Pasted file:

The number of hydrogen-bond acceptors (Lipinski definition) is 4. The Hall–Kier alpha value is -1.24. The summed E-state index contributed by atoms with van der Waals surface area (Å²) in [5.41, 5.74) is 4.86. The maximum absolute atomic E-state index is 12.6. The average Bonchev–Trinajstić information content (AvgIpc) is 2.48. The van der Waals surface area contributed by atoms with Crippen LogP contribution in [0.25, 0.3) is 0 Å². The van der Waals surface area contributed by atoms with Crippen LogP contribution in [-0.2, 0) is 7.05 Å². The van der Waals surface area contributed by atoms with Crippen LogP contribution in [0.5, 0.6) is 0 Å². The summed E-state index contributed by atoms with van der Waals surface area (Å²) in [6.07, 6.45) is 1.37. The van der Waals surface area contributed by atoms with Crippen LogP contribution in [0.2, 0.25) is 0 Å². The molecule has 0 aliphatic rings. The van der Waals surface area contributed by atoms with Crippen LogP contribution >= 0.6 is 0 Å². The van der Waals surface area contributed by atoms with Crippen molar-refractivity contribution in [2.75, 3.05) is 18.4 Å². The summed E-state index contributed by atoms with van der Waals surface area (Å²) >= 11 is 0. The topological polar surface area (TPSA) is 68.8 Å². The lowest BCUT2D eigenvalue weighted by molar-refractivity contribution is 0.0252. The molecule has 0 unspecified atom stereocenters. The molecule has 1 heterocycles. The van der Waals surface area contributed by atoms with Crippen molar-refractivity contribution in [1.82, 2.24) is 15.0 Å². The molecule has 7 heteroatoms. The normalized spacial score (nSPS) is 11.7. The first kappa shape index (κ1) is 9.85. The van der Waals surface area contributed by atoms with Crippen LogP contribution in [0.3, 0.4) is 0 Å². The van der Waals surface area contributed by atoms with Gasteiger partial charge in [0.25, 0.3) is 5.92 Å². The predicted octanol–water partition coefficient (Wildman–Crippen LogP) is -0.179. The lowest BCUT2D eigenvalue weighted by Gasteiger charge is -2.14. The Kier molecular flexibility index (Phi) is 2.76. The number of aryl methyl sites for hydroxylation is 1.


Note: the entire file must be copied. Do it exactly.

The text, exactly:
The number of hydrogen-bond acceptors (Lipinski definition) is 4. The Hall–Kier alpha value is -1.24. The summed E-state index contributed by atoms with van der Waals surface area (Å²) in [5.41, 5.74) is 4.86. The maximum absolute atomic E-state index is 12.6. The average Bonchev–Trinajstić information content (AvgIpc) is 2.48. The van der Waals surface area contributed by atoms with Crippen LogP contribution in [0.25, 0.3) is 0 Å². The van der Waals surface area contributed by atoms with Crippen LogP contribution in [-0.2, 0) is 7.05 Å². The van der Waals surface area contributed by atoms with Crippen LogP contribution in [0.5, 0.6) is 0 Å². The summed E-state index contributed by atoms with van der Waals surface area (Å²) in [6.07, 6.45) is 1.37. The van der Waals surface area contributed by atoms with Crippen LogP contribution in [0.2, 0.25) is 0 Å². The molecule has 0 aliphatic rings. The van der Waals surface area contributed by atoms with Crippen LogP contribution >= 0.6 is 0 Å². The van der Waals surface area contributed by atoms with Crippen molar-refractivity contribution in [2.75, 3.05) is 18.4 Å². The summed E-state index contributed by atoms with van der Waals surface area (Å²) >= 11 is 0. The topological polar surface area (TPSA) is 68.8 Å². The lowest BCUT2D eigenvalue weighted by molar-refractivity contribution is 0.0252. The molecule has 0 unspecified atom stereocenters. The molecule has 1 heterocycles. The van der Waals surface area contributed by atoms with Crippen molar-refractivity contribution in [1.82, 2.24) is 15.0 Å². The molecule has 7 heteroatoms. The normalized spacial score (nSPS) is 11.7. The first kappa shape index (κ1) is 9.85. The van der Waals surface area contributed by atoms with Crippen LogP contribution in [0.3, 0.4) is 0 Å². The van der Waals surface area contributed by atoms with Gasteiger partial charge in [0.25, 0.3) is 5.92 Å². The predicted octanol–water partition coefficient (Wildman–Crippen LogP) is -0.179. The lowest BCUT2D eigenvalue weighted by Gasteiger charge is -2.14. The Kier molecular flexibility index (Phi) is 2.76. The number of aryl methyl sites for hydroxylation is 1.